Venezuela went from “partly free” in 2016 to “not free” in 2017, scoring a 63. Apparently having your economy collapse and your government in crisis is bad for internet freedom!
Let us pause for a moment to check out how prevalent misinformation and manipulation is on the Net now:
Fake news! Which brings us to…
The United States
Of course the United States is free, scoring a very respectable 21 and tying for 5th. However, it scored 18 last year. And it’s the least free it’s been in all the years Freedom House has measured this (since 2011). Let’s copy some bullet points of some of the things going wrong down South:
- Social media were flooded with hyperpartisan and fake content during the 2016 presidential election campaign. Russian-operated social media accounts and state media engaged in disinformation and influence campaigns to polarize the media environment
- Journalists writing about political or social topics faced an uptick in antisemitism, death threats, and harassment on social media in the lead-up to the election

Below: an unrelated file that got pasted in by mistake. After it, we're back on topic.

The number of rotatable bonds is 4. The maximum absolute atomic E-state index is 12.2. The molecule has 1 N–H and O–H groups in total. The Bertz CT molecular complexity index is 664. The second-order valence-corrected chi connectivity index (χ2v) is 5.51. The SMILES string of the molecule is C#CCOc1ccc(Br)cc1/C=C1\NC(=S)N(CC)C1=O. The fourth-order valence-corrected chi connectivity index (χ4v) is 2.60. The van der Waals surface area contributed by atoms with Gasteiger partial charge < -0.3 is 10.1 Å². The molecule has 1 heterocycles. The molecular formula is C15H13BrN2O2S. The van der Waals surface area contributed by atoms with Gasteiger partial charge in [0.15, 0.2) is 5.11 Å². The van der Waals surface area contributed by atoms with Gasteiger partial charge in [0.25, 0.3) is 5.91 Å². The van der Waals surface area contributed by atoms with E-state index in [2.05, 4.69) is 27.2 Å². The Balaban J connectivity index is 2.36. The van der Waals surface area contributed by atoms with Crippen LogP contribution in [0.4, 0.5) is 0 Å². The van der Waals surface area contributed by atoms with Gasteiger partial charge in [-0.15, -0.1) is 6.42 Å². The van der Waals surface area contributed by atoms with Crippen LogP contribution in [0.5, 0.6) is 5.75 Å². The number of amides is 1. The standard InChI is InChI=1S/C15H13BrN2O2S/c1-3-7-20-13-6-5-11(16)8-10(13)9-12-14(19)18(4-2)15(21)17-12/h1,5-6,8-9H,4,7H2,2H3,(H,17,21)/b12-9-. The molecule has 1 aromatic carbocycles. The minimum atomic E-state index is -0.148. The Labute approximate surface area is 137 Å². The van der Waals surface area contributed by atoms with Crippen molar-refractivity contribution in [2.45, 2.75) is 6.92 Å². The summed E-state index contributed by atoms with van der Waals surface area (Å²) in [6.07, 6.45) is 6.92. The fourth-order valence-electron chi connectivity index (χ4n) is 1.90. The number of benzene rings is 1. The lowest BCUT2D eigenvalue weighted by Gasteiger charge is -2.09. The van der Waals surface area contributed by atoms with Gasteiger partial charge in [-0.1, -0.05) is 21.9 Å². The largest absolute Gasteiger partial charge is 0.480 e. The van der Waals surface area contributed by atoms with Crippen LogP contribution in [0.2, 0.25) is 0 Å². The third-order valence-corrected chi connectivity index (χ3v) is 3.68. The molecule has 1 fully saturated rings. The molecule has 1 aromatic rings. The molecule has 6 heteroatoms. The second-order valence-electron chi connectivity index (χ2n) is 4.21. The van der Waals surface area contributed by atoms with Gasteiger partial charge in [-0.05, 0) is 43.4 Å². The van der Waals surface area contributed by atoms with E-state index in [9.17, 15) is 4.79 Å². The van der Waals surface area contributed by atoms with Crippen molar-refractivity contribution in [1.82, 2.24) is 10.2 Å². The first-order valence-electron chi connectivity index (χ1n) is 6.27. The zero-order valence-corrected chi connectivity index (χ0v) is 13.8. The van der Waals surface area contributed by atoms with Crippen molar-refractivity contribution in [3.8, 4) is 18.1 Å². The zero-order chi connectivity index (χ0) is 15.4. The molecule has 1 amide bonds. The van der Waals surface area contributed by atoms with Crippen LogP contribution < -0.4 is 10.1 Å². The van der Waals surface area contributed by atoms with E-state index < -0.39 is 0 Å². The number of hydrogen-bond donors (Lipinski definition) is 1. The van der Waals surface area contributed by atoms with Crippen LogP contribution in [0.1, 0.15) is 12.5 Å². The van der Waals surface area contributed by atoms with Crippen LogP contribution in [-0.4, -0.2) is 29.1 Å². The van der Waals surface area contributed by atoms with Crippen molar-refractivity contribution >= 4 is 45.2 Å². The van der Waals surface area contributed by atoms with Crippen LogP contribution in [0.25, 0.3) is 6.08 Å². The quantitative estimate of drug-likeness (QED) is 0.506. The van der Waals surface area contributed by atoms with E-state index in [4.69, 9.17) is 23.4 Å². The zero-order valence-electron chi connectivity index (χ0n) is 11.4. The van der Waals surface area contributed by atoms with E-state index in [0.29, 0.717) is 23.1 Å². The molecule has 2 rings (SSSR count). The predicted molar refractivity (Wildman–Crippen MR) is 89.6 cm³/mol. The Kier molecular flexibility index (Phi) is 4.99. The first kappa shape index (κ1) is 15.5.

- Under new leadership, the Federal Communications Commission announced its intention to roll back net neutrality protections
Some final thoughts
The overall report has the title “Manipulating Social Media to Undermine Democracy”. That’s… not good! The internet is supposed to spread democracy, not hurt it. The report notes that “online content manipulation contributed to a seventh consecutive year of overall decline in internet freedom”. World, we need to do better dammit.
Finally, I would like to dedicate my work on the Canada report to the authors of the following country reports – Angola, Bahrain, Bangladesh, Belarus, Cambodia, China, Egypt, Ethiopia, Rwanda, Philippines, Russia, Saudi Arabia, Thailand, Tunisia, Turkey, United Arab Emirates, Vietnam, Zambia and Zimbabwe. Do you know who those authors are? Neither do I, because they had to remain anonymous to write their reports, undoubtedly for fear of reprisals by the authorities in their countries. I’m pretty darn lucky to be where I am.
Sorry for the relatively serious post. We now return you to our usual snark.